Rush Skeletonweed

Rush Skeletonweed

Chondrilla juncea

1459575
Photo credit: Steve Dewey, Utah State University, Bugwood.org

Status in Squamish:

PREVENTION-WATCHLIST

Status in Whistler:

PREVENTION-WATCHLIST

Status in Pemberton:

ERADICATE
Vectors of spread:
General

Rush Skeletonweed is a perennial that is considered noxious under the BC Weed Control Act.

Synonyms

Rush Skeletonweed is also known as:

  • Skeletonweed
  • Naked weed
  • Gum succory
  • Devil’s grass
ID Characteristics

Flowers: Each flower head contains 10 – 12 strap-shaped, bright yellow petals. They occur individually or in groups of 2 or 3.

Stems: Mature plants are 0.4 – 1.0 m tall. The base of the stem is coarse with downward-pointing brown hairs. The stem is highly branched with few leaves and contains a milky sap.

Leaves: The leaves are coarsely lobed with fine, dense hair on both sides and sharp spines on the margin. The leaves on the stem are narrower than the ones at the base of the plant.

Roots: Deep, extensive taproot system. Roots are thin and can reach 2 m deep.

Fruits: The seeds are pale brown to nearly black achenes (single seeds) with a white pappus (cluster of hairs).

Similar Species
Native:

Photo credit: Alexey Shipunov for Wikipedia

  • Skeletonplant (Lygodesmia juncea) has pink, occasionally white, flowers and grows in the southern interior of BC.

 

 

 

Report

Please report any sighting of Rush Skeletonweed by clicking here.

Habitat and Origin

Rush Skeletonweed’s native range spans Western Europe, northern Africa, and central Asia. It was first reported in Washington state in 1938 and is suspected to have been accidentally introduced as a seed and animal fodder contaminant.

Rush Skeletonweed generally prefers well-drained and light-textured soils. It thrives in areas with mild winters and warm summers. Rush Skeletonweed generally struggles to compete with established native plant communities, so it’s usually found in disturbed areas such as fallow or abandoned fields and roadsides.

Current Distribution

Propagation & Vectors of Spread

Rush Skeletonweed spreads both through seeds and vegetative methods. A single plant can produce as many as 20,000 seeds. The parachute-like seeds emerge 9-15 days after flower production.

Rush Skeletonweed can also form new genetically-identical plants from root fragments.

Rush Skeletonweed seeds travel easily by wind and water. This plant can also be spread by animals and humans, as well as in seed mixes. Lastly, the movement of soil contaminated with root fragments can also be a vector of spread, as fragments of Rush Skeletonweed roots can grow into new plants.

Ecological and Economic Impacts

Ecological:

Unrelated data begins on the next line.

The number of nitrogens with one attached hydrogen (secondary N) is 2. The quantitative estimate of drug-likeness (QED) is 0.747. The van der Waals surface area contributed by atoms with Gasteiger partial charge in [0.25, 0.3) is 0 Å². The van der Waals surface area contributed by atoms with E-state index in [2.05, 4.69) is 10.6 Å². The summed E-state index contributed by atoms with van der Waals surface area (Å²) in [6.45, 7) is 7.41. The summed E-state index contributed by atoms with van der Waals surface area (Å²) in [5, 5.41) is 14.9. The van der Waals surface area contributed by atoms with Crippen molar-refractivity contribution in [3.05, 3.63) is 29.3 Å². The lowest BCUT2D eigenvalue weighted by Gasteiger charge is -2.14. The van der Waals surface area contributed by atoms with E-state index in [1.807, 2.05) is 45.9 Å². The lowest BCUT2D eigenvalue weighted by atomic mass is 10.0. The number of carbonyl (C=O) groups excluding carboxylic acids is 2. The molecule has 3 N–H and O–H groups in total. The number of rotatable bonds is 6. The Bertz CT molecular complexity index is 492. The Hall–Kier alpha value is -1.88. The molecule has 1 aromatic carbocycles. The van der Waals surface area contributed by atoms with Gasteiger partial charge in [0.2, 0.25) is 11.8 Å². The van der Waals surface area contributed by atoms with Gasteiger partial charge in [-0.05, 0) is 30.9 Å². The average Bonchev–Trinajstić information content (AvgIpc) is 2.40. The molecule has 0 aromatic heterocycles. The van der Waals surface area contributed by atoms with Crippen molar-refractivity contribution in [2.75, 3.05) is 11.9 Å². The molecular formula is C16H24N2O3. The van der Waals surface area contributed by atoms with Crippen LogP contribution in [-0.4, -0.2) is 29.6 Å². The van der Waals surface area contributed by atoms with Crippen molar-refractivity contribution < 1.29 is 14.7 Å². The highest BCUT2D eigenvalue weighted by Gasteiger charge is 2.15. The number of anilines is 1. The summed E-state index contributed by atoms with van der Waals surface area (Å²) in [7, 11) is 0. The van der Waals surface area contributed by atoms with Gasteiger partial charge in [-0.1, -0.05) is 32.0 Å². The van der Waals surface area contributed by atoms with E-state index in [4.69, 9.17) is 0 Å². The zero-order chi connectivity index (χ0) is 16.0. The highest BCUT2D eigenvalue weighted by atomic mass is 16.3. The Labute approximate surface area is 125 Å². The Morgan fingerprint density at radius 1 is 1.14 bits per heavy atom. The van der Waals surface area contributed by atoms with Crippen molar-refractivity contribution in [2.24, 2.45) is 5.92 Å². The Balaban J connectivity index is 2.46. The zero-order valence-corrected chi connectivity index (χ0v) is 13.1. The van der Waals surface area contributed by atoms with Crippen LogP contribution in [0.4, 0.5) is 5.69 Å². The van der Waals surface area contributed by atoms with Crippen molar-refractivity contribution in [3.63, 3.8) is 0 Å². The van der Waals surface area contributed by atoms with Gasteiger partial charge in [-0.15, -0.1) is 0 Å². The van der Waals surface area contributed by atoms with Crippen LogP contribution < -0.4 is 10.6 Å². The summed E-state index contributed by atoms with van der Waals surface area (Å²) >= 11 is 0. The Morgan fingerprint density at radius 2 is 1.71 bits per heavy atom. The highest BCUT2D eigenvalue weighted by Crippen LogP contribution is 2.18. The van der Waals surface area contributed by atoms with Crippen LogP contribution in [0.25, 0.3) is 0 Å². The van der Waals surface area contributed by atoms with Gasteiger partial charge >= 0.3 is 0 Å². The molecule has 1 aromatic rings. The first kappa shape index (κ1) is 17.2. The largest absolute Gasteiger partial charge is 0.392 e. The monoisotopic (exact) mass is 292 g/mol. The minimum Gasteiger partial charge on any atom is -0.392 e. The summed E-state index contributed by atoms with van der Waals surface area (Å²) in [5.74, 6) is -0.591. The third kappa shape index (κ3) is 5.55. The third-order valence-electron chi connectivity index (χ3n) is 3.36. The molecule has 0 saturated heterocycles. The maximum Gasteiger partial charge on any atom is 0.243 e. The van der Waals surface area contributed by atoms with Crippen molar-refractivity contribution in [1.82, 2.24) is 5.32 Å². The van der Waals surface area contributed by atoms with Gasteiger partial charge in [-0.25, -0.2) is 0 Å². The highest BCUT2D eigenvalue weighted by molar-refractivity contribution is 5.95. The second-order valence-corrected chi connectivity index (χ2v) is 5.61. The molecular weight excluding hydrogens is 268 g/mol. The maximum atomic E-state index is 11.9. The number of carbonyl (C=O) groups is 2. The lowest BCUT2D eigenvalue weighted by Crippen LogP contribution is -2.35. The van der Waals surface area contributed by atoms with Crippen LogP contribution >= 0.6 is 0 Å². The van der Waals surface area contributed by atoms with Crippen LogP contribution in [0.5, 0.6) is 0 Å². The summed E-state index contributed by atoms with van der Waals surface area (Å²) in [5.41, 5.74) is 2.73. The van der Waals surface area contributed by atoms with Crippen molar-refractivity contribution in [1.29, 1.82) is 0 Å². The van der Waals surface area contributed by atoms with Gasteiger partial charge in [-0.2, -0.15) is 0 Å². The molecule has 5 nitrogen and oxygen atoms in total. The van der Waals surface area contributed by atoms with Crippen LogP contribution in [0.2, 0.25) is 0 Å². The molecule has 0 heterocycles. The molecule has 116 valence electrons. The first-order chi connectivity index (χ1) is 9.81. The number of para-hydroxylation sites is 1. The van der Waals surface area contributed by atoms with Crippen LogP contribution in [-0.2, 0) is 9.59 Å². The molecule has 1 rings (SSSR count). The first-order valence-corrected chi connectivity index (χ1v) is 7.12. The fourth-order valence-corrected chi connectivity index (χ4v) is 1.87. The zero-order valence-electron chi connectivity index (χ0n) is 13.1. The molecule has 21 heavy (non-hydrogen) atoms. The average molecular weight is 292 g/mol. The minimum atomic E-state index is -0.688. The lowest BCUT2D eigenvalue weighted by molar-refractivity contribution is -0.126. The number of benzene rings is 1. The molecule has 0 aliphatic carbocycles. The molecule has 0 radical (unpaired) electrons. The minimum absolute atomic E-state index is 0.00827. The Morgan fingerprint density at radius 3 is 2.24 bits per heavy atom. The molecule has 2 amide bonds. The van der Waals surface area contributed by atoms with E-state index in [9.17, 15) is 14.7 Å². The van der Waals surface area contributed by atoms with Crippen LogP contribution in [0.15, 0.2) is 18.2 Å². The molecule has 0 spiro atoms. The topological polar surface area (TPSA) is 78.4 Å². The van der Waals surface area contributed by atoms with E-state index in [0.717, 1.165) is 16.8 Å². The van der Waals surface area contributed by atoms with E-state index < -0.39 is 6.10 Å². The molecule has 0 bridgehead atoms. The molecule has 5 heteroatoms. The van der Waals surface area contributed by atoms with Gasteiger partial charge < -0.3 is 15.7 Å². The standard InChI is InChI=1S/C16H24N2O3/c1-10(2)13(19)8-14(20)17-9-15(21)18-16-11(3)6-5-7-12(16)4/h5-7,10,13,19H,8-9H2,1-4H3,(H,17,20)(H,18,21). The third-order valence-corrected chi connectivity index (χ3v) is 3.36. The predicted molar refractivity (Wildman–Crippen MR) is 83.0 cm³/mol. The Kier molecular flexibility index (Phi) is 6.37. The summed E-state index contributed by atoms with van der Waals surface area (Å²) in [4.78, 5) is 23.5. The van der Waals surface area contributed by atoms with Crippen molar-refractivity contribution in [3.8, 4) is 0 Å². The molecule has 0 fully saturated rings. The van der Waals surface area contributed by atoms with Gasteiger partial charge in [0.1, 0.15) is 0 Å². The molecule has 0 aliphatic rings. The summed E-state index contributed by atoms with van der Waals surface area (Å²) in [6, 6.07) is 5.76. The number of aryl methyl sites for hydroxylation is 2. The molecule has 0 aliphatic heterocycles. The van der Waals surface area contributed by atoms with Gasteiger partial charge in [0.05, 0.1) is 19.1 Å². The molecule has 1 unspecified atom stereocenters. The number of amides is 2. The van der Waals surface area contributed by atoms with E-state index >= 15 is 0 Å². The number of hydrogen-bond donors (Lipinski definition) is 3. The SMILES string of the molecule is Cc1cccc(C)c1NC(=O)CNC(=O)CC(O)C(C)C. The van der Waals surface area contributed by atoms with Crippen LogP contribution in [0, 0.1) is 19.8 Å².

• Forms dense monocultures, reducing biodiversity.

Economic:

  • Reduces livestock and wildlife forage.
  • Stems become wiry in maturity and can damage harvesting machinery.
  • Contaminates wheat crops.

Rush Skeletonweed is a particular concern on agricultural land as it can reduce crop yield by 80%.

What Can I Do?

Rush Skeletonweed is found in the Sea to Sky region, but with a limited distribution. The goal is to eradicate this species from the region, and to prevent new introductions.

Learn to identify Rush Skeletonweed: Use the images presented in this profile page.

What to do if you spot it: You can report any Rush Skeletonweed sighting by clicking here.

 

DO:
  • Regularly monitor properties for weed infestations.
  • Remove plant material from any equipment, vehicles or clothing used in infested areas and wash equipment and vehicles at designated cleaning sites before leaving infested areas.
  • Ensure soil and gravel are uncontaminated before transport.
  • Minimize soil disturbances(e.g., use grazing plants that prevent soil exposure from overgrazing), and use seed mixes with dense, early colonization (e.g., alfalfa or barley) to re-vegetate exposed soil and resist invasion.
  • Ensure invasive plants (particularly flowering heads or root fragments) are bagged or covered to prevent spread during transport to designated disposal sites (e.g., landfill).
DO NOT:
  • Plant Rush Skeletonweed in a garden, no matter how well-contained its enclosure may seem.
  • Move soil that has been contaminated by Rush Skeletonweed
  • Unload, park or store equipment or vehicles in infested areas; remove plant material from any equipment, vehicles or clothing used in such areas and wash equipment and vehicles at designated cleaning sites before leaving infested areas.
  • Compost Rush Skeletonweed!

Control

Mechanical

  • Regular mowing/tilling can prevent seed formation, but will not eradicate Rush Skeletonweed.
  • Small infestations can be hand-pulled, but the operation will need to be repeated regularly, as any root fragment left behind will re-sprout.
  • All plant parts and seeds removed should be bagged and disposed of appropriately to avoid further spread.

Chemical

  • Herbicides should be applied after the plant has bolted but before it sets seed.
  • Repeated applications of a mixture of glyphosate and dicamba or clopyralid and dicamba have been used to control Rush Skeletonweed.
  • Lastly, picloram has been effective when applied to rosettes, but it is not suitable for wet, coastal soils.
  • We recommend that any herbicide application is carried out by a person holding a valid BC Pesticide Applicator Certificate. Before selecting and applying herbicides, you must review and follow herbicide labels and application rates; municipal, regional, provincial and federal laws and regulations; species-specific treatment recommendations, and site-specific goals and objectives.

Biological

A root-feeding moth (Bradyrrhoa gilveolella), a gall-forming mite (Eriophyes chondrillae), a leaf and stem rust (Puccinia chondrillina, P. acroptili), and a stem gall wasp (Aulacidea acroptilonica) have shown effective for controlling Rush Skeletonweed.

References